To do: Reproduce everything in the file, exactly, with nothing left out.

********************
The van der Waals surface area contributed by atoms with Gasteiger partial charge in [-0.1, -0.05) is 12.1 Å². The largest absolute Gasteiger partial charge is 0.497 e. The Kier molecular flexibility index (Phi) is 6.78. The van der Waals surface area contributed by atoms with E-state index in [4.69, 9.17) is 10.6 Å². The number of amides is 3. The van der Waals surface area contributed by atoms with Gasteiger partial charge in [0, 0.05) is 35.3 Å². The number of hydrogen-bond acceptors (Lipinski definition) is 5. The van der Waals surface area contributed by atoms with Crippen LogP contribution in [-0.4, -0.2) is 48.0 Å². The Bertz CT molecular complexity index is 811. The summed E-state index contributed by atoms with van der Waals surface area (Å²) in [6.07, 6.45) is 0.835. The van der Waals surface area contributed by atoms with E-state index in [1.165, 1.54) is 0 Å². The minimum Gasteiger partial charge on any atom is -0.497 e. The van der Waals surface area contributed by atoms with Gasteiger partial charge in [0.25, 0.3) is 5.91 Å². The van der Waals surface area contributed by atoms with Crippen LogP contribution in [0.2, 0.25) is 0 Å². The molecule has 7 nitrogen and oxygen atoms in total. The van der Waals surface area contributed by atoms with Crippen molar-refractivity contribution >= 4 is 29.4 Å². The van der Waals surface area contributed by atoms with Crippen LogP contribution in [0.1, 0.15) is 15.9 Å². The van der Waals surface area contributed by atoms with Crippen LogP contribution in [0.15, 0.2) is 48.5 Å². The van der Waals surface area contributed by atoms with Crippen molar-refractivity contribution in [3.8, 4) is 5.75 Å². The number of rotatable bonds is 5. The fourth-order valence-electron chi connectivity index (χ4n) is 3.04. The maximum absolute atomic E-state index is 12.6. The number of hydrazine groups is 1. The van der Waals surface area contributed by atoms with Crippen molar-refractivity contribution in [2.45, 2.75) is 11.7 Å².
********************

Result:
The van der Waals surface area contributed by atoms with Gasteiger partial charge in [-0.1, -0.05) is 12.1 Å². The largest absolute Gasteiger partial charge is 0.497 e. The Kier molecular flexibility index (Phi) is 6.78. The van der Waals surface area contributed by atoms with E-state index in [4.69, 9.17) is 10.6 Å². The number of amides is 3. The van der Waals surface area contributed by atoms with Gasteiger partial charge in [0, 0.05) is 35.3 Å². The number of hydrogen-bond acceptors (Lipinski definition) is 5. The van der Waals surface area contributed by atoms with Crippen LogP contribution in [-0.4, -0.2) is 48.0 Å². The Bertz CT molecular complexity index is 811. The summed E-state index contributed by atoms with van der Waals surface area (Å²) in [6.07, 6.45) is 0.835. The van der Waals surface area contributed by atoms with E-state index in [1.165, 1.54) is 0 Å². The minimum Gasteiger partial charge on any atom is -0.497 e. The van der Waals surface area contributed by atoms with Gasteiger partial charge in [0.25, 0.3) is 5.91 Å². The van der Waals surface area contributed by atoms with Crippen LogP contribution in [0.2, 0.25) is 0 Å². The molecule has 7 nitrogen and oxygen atoms in total. The van der Waals surface area contributed by atoms with Crippen molar-refractivity contribution >= 4 is 29.4 Å². The van der Waals surface area contributed by atoms with Crippen LogP contribution in [0.1, 0.15) is 15.9 Å². The van der Waals surface area contributed by atoms with Crippen LogP contribution in [0.15, 0.2) is 48.5 Å². The van der Waals surface area contributed by atoms with Crippen molar-refractivity contribution in [3.8, 4) is 5.75 Å². The number of rotatable bonds is 5. The fourth-order valence-electron chi connectivity index (χ4n) is 3.04. The maximum absolute atomic E-state index is 12.6. The number of hydrazine groups is 1. The van der Waals surface area contributed by atoms with Crippen molar-refractivity contribution in [2.45, 2.75) is 11.7 Å².